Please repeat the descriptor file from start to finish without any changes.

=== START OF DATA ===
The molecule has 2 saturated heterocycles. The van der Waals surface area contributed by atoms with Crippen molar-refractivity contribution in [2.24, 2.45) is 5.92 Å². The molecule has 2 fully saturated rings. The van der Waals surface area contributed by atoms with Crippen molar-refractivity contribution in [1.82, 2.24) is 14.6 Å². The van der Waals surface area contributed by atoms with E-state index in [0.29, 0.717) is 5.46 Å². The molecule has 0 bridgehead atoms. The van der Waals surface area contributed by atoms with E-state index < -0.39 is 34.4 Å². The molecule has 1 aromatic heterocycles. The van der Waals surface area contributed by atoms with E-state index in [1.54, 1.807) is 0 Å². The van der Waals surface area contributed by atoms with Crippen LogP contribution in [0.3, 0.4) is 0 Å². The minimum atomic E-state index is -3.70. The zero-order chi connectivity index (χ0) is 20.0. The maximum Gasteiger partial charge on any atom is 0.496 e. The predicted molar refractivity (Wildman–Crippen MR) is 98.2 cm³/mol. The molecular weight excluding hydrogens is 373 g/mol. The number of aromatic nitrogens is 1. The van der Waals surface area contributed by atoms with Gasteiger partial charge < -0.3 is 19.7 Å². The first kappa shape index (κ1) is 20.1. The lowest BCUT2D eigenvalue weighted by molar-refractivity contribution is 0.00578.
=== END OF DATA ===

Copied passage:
The molecule has 2 saturated heterocycles. The van der Waals surface area contributed by atoms with Crippen molar-refractivity contribution in [2.24, 2.45) is 5.92 Å². The molecule has 2 fully saturated rings. The van der Waals surface area contributed by atoms with Crippen molar-refractivity contribution in [1.82, 2.24) is 14.6 Å². The van der Waals surface area contributed by atoms with E-state index in [0.29, 0.717) is 5.46 Å². The molecule has 0 bridgehead atoms. The van der Waals surface area contributed by atoms with E-state index < -0.39 is 34.4 Å². The molecule has 1 aromatic heterocycles. The van der Waals surface area contributed by atoms with E-state index in [1.54, 1.807) is 0 Å². The van der Waals surface area contributed by atoms with Crippen LogP contribution in [0.3, 0.4) is 0 Å². The minimum atomic E-state index is -3.70. The zero-order chi connectivity index (χ0) is 20.0. The maximum Gasteiger partial charge on any atom is 0.496 e. The predicted molar refractivity (Wildman–Crippen MR) is 98.2 cm³/mol. The molecular weight excluding hydrogens is 373 g/mol. The number of aromatic nitrogens is 1. The van der Waals surface area contributed by atoms with Gasteiger partial charge < -0.3 is 19.7 Å². The first kappa shape index (κ1) is 20.1. The lowest BCUT2D eigenvalue weighted by molar-refractivity contribution is 0.00578.